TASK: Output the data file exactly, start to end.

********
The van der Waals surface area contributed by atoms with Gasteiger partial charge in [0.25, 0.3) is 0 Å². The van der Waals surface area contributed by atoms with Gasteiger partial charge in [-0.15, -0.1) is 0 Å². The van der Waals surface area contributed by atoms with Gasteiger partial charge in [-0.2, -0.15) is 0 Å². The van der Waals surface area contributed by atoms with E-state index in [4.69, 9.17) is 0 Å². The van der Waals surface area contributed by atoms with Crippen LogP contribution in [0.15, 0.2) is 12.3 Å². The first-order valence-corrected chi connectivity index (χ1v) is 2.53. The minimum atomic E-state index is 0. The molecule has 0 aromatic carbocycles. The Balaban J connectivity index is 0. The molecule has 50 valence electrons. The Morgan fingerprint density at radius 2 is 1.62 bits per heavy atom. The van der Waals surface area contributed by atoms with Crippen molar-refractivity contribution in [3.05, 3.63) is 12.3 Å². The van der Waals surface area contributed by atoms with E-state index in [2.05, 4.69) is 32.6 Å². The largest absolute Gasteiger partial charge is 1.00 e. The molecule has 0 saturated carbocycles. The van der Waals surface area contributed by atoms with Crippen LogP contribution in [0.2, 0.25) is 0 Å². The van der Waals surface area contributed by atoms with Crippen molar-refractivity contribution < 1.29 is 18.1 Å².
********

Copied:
The van der Waals surface area contributed by atoms with Gasteiger partial charge in [0.25, 0.3) is 0 Å². The van der Waals surface area contributed by atoms with Gasteiger partial charge in [-0.15, -0.1) is 0 Å². The van der Waals surface area contributed by atoms with Gasteiger partial charge in [-0.2, -0.15) is 0 Å². The van der Waals surface area contributed by atoms with E-state index in [4.69, 9.17) is 0 Å². The van der Waals surface area contributed by atoms with Crippen LogP contribution in [0.15, 0.2) is 12.3 Å². The first-order valence-corrected chi connectivity index (χ1v) is 2.53. The minimum atomic E-state index is 0. The molecule has 0 aromatic carbocycles. The Balaban J connectivity index is 0. The molecule has 50 valence electrons. The Morgan fingerprint density at radius 2 is 1.62 bits per heavy atom. The van der Waals surface area contributed by atoms with Crippen molar-refractivity contribution in [3.05, 3.63) is 12.3 Å². The van der Waals surface area contributed by atoms with E-state index in [2.05, 4.69) is 32.6 Å². The largest absolute Gasteiger partial charge is 1.00 e. The molecule has 0 saturated carbocycles. The van der Waals surface area contributed by atoms with Crippen LogP contribution in [0.2, 0.25) is 0 Å². The van der Waals surface area contributed by atoms with Crippen molar-refractivity contribution < 1.29 is 18.1 Å².